Les Arts et les Images se veut une introduction aux principaux terrains d’investigation de Dominic McIver Lopes, philosophe canadien contemporain, figure incontournable de l’esthétique et de la philosophie de l’art en langue anglaise au cours des vingt dernières années. Il ouvre une réflexion sur les méthodes employées en esthétique et philosophie de l’art aujourd’hui, qu’on soit un philosophe dit « analytique » ou bien « continental », Lopes cherchant à penser le lien entre les deux traditions. -/- À (...) travers leur textes respectifs, Laure Blanc-Benon, Jacques Morizot et Frédéric Pouillaude instaurent un dialogue avec Dominic McIver Lopes, sur plusieurs de ses livres : Understanding Pictures (1996), ouvrage de référence sur la question philosophique des images et de la représentation, Beyond Art (2014), livre qui traite de la question classique au XXe siècle de la définition de l’œuvre d’art, et Four Arts of Photography (2016) dans lequel Dominic Lopes met en avant une nouvelle philosophie de la photographie. À ce dialogue s’ajoutent trois textes de Lopes inédits en français, portant sur la méthode de l’esthétique et de la philosophie de l’art et également sur la question de la beauté et de la valeur esthétique. (shrink)
The lack of public support for climate change policies and refusals to vaccinate children are just two alarming illustrations of the impacts of dissent about scientific claims. Dissent can lead to confusion, false beliefs, and widespread public doubt about highly justified scientific evidence. Even more dangerously, it has begun to corrode the very authority of scientific consensus and knowledge. Deployed aggressively and to political ends, some dissent can intimidate scientists, stymie research, and lead both the public and policymakers to oppose (...) important public policies firmly rooted in science. -/- To criticize dissent is, however, a fraught exercise. Skepticism and fearless debate are key to the scientific process, making it both vital and incredibly difficult to characterize and identify dissent that is problematic in its approach and consequences. Indeed, as de Melo-Martín and Intemann show, the criteria commonly proposed as means of identifying inappropriate dissent are flawed and the strategies generally recommended to tackle such dissent are not only ineffective but could even make the situation worse. -/- The Fight Against Doubt proposes that progress on this front can best be achieved by enhancing the trustworthiness of the scientific community and by being more realistic about the limits of science when it comes to policymaking. It shows that a richer understanding of the context in which science operates is needed to disarm problematic dissent and those who deploy it. This, the authors argue, is the best way forward, rather than diagnosing the many instances of wrong-headed dissent. (shrink)
In this paper, I reconstruct the reasons why Aristotle thinks that musical education is important for moral education. Musical education teaches us to enjoy appropriately and to recognize perceptually fine melodies and rhythms. Fine melodies and rhythms are similar to the kind of movements fine actions consist in and fine characters display. By teaching us to enjoy and recognise fine melodies and rhythms, musical education can train us to recognize and to take pleasure in fine actions and characters. Thus, musical (...) education can, up to a point, lead us toward the actions and character dispositions a virtuous life requires. (shrink)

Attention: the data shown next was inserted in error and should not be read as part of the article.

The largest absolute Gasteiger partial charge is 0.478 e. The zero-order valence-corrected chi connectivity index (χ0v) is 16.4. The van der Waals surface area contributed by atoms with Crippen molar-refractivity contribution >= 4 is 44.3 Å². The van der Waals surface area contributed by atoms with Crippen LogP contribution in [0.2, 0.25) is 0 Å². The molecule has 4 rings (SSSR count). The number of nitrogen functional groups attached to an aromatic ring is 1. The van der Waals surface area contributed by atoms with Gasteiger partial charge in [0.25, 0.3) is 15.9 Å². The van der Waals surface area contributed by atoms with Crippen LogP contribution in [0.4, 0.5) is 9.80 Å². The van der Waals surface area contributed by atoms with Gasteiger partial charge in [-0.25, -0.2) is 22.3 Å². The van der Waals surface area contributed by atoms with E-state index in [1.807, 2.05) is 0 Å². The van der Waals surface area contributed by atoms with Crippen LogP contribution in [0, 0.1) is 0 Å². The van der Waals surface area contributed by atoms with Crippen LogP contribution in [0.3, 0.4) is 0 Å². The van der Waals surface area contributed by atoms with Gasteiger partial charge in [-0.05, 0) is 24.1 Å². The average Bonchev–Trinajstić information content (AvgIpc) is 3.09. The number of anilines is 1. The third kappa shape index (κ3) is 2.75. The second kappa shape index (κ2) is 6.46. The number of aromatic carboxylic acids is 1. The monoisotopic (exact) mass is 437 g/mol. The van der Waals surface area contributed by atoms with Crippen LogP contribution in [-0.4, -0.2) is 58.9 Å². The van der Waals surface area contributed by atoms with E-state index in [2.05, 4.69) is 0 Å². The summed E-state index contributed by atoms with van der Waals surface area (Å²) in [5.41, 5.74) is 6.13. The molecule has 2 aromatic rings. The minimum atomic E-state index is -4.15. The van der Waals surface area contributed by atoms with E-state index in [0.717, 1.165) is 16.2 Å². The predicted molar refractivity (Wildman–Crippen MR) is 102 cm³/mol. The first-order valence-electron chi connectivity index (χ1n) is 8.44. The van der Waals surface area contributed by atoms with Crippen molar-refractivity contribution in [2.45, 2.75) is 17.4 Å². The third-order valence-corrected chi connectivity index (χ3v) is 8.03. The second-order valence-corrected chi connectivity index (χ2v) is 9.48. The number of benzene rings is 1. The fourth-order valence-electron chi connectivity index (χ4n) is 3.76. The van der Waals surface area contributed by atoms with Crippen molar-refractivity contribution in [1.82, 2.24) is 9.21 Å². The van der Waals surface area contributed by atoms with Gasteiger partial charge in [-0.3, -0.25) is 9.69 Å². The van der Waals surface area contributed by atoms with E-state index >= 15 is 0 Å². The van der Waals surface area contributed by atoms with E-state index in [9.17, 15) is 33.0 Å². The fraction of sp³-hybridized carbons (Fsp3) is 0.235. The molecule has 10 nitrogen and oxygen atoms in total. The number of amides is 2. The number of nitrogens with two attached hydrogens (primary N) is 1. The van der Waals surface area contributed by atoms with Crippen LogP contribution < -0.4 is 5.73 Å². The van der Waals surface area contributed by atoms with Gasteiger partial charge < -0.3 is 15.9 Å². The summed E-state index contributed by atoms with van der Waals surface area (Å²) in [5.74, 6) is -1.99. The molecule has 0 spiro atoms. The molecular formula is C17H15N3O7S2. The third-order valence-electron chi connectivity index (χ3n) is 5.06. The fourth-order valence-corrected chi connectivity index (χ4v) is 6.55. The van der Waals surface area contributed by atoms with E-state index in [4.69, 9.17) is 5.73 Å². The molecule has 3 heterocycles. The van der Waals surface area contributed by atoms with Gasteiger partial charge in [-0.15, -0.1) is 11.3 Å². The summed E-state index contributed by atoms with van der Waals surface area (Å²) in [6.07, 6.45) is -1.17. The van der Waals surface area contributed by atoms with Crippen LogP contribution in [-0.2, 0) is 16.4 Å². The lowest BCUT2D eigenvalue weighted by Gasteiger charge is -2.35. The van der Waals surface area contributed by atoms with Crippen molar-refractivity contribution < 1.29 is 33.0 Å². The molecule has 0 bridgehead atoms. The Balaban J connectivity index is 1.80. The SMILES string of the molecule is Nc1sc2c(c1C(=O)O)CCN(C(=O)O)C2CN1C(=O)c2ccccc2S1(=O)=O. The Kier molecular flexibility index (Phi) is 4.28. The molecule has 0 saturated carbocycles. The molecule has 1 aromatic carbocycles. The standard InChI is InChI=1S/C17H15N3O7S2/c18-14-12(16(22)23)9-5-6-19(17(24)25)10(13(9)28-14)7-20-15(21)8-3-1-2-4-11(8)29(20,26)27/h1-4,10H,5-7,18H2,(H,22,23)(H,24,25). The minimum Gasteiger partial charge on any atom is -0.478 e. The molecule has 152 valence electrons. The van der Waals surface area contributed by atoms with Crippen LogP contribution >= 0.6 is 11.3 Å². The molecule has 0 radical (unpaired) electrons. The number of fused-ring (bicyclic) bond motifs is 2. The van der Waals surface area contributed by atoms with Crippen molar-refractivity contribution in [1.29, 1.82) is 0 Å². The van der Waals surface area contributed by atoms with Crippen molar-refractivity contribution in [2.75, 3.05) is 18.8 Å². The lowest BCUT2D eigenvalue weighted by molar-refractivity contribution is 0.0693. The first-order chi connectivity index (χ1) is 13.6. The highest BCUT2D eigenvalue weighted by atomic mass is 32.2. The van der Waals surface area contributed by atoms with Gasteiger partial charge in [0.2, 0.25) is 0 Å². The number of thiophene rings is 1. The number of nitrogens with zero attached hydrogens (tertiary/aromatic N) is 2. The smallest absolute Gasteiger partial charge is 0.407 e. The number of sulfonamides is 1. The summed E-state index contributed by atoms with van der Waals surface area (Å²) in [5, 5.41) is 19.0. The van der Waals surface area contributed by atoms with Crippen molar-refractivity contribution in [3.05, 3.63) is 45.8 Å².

There is a terminological matter that should be settled before getting down to business. Lopes himself is not confused about this, but a reader—especially one who doesn't pay much attention to footnotes —might easily be.
The chief sources of aesthetic experience for most people around the world are now the mass broadcasting and recording technologies. Yet analytic aesthetics has had little to say about mass art. Recent accounts of art and the aesthetic, while accommodating the consensus concerning central cases, are largely propelled by problem cases drawn from the avant-garde, and one wonders what the effect will be of adding works of mass art to the equation. One also wonders whether making room for mass art (...) will put pressure on standard views about art and emotion, or the moral or political content of art. It’s time for a comprehensive and sensible philosophical examination of mass art, and this is what we have in Noël Carroll’s latest book. (shrink)
Reprogenetic technologies, which combine the power of reproductive techniques with the tools of genetic science and technology, promise prospective parents a remarkable degree of control to pick and choose the likely characteristics of their offspring. Not only can they select embryos with or without particular genetically-related diseases and disabilities but also choose embryos with non-disease related traits such as sex. -/- Prominent authors such as Agar, Buchanan, DeGrazia, Green, Harris, Robertson, Savulescu, and Silver have flocked to the banner of reprogenetics. (...) For them, increased reproductive choice and reduced suffering through the elimination of genetic disease and disability are just the first step. They advocate use of these technologies to create beings who enjoy longer and healthier lives, possess greater intellectual capacities, and are capable of more refined emotional experiences. Indeed, Harris and Savulescu in particular take reprogenetic technologies to be so valuable to human beings that they have insisted that their use is not only morally permissible but morally required. -/- Rethinking Reprogenetics challenges this mainstream view with a contextualised, gender-attentive philosophical perspective. De Melo-Martín demonstrates that you do not have to be a Luddite, social conservative, or religious zealot to resist the siren song of reprogenetics. Pointing out the flawed nature of the arguments put forward by the technologies' proponents, Rethinking Reprogenetics reveals the problematic nature of the assumptions underpinning current evaluations of these technologies and offers a framework for a more critical and skeptical assessment. (shrink)
For centuries, philosophers have identified beauty with what brings pleasure. Dominic McIver Lopes challenges this interpretation by offering an entirely new theory of beauty - that beauty engages us in action, in concert with others, in the context of social networks - and sheds light on why aesthetic engagement is crucial for quality of life.